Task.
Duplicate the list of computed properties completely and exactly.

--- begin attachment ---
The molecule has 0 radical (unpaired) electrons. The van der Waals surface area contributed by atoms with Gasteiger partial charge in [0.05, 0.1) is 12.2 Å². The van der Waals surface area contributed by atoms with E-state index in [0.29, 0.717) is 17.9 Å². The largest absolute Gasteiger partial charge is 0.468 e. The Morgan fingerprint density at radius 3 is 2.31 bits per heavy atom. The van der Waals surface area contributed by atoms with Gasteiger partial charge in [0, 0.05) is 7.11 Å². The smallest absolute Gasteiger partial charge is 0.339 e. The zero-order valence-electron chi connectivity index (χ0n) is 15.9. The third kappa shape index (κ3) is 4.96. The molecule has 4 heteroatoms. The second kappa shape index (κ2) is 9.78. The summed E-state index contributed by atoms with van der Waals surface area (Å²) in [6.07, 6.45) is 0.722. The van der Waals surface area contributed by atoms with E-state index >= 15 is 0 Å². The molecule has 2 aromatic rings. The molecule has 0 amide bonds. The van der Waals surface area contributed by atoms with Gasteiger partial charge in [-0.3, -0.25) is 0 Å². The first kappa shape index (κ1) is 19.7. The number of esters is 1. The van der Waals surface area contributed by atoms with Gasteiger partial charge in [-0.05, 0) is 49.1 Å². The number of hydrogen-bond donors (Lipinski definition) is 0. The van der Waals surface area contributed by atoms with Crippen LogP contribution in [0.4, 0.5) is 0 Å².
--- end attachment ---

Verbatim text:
The molecule has 0 radical (unpaired) electrons. The van der Waals surface area contributed by atoms with Gasteiger partial charge in [0.05, 0.1) is 12.2 Å². The van der Waals surface area contributed by atoms with E-state index in [0.29, 0.717) is 17.9 Å². The largest absolute Gasteiger partial charge is 0.468 e. The Morgan fingerprint density at radius 3 is 2.31 bits per heavy atom. The van der Waals surface area contributed by atoms with Gasteiger partial charge in [0, 0.05) is 7.11 Å². The smallest absolute Gasteiger partial charge is 0.339 e. The zero-order valence-electron chi connectivity index (χ0n) is 15.9. The third kappa shape index (κ3) is 4.96. The molecule has 4 heteroatoms. The second kappa shape index (κ2) is 9.78. The summed E-state index contributed by atoms with van der Waals surface area (Å²) in [6.07, 6.45) is 0.722. The van der Waals surface area contributed by atoms with E-state index >= 15 is 0 Å². The molecule has 2 aromatic rings. The molecule has 0 amide bonds. The van der Waals surface area contributed by atoms with Gasteiger partial charge in [-0.3, -0.25) is 0 Å². The first kappa shape index (κ1) is 19.7. The number of esters is 1. The van der Waals surface area contributed by atoms with Gasteiger partial charge in [-0.05, 0) is 49.1 Å². The number of hydrogen-bond donors (Lipinski definition) is 0. The van der Waals surface area contributed by atoms with Crippen LogP contribution in [0.4, 0.5) is 0 Å².